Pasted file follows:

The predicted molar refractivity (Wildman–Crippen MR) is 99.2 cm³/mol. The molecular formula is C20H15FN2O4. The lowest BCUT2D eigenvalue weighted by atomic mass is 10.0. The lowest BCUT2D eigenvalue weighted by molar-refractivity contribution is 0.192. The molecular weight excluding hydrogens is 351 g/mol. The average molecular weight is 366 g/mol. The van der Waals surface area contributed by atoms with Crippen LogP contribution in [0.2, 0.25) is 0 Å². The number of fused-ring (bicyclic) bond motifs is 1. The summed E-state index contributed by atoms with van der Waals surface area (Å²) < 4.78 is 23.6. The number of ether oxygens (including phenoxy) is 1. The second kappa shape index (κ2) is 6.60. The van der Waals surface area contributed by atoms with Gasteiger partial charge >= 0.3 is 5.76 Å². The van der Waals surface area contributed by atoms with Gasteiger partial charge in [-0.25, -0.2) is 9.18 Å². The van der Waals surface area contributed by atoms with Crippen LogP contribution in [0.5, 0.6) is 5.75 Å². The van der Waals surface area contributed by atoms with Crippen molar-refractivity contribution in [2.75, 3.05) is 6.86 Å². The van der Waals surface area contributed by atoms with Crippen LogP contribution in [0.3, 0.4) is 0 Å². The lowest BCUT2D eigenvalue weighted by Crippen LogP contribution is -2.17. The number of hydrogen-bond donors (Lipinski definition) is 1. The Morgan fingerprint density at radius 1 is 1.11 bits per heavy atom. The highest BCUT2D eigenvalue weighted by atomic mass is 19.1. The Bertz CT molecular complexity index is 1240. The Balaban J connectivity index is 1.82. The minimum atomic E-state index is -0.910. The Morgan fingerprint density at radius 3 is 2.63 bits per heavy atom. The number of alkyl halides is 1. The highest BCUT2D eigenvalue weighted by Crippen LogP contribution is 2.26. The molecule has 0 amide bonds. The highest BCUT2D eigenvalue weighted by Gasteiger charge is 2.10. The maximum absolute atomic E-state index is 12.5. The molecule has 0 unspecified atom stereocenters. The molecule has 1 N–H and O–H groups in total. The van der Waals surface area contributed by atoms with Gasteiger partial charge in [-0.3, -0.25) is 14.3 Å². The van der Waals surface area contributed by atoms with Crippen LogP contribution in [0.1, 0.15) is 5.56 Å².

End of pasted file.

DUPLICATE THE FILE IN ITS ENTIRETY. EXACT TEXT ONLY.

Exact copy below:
The predicted molar refractivity (Wildman–Crippen MR) is 99.2 cm³/mol. The molecular formula is C20H15FN2O4. The lowest BCUT2D eigenvalue weighted by atomic mass is 10.0. The lowest BCUT2D eigenvalue weighted by molar-refractivity contribution is 0.192. The molecular weight excluding hydrogens is 351 g/mol. The average molecular weight is 366 g/mol. The van der Waals surface area contributed by atoms with Crippen LogP contribution in [0.2, 0.25) is 0 Å². The number of fused-ring (bicyclic) bond motifs is 1. The summed E-state index contributed by atoms with van der Waals surface area (Å²) < 4.78 is 23.6. The number of ether oxygens (including phenoxy) is 1. The second kappa shape index (κ2) is 6.60. The van der Waals surface area contributed by atoms with Gasteiger partial charge >= 0.3 is 5.76 Å². The van der Waals surface area contributed by atoms with Gasteiger partial charge in [-0.25, -0.2) is 9.18 Å². The van der Waals surface area contributed by atoms with Crippen LogP contribution in [0.5, 0.6) is 5.75 Å². The van der Waals surface area contributed by atoms with Crippen molar-refractivity contribution in [2.75, 3.05) is 6.86 Å². The van der Waals surface area contributed by atoms with Crippen LogP contribution in [0.3, 0.4) is 0 Å². The lowest BCUT2D eigenvalue weighted by Crippen LogP contribution is -2.17. The number of hydrogen-bond donors (Lipinski definition) is 1. The Morgan fingerprint density at radius 1 is 1.11 bits per heavy atom. The highest BCUT2D eigenvalue weighted by atomic mass is 19.1. The Bertz CT molecular complexity index is 1240. The Balaban J connectivity index is 1.82. The minimum atomic E-state index is -0.910. The Morgan fingerprint density at radius 3 is 2.63 bits per heavy atom. The number of alkyl halides is 1. The highest BCUT2D eigenvalue weighted by Crippen LogP contribution is 2.26. The molecule has 0 amide bonds. The highest BCUT2D eigenvalue weighted by Gasteiger charge is 2.10. The maximum absolute atomic E-state index is 12.5. The molecule has 0 unspecified atom stereocenters. The molecule has 1 N–H and O–H groups in total. The van der Waals surface area contributed by atoms with Gasteiger partial charge in [-0.3, -0.25) is 14.3 Å². The van der Waals surface area contributed by atoms with Crippen LogP contribution in [0.1, 0.15) is 5.56 Å².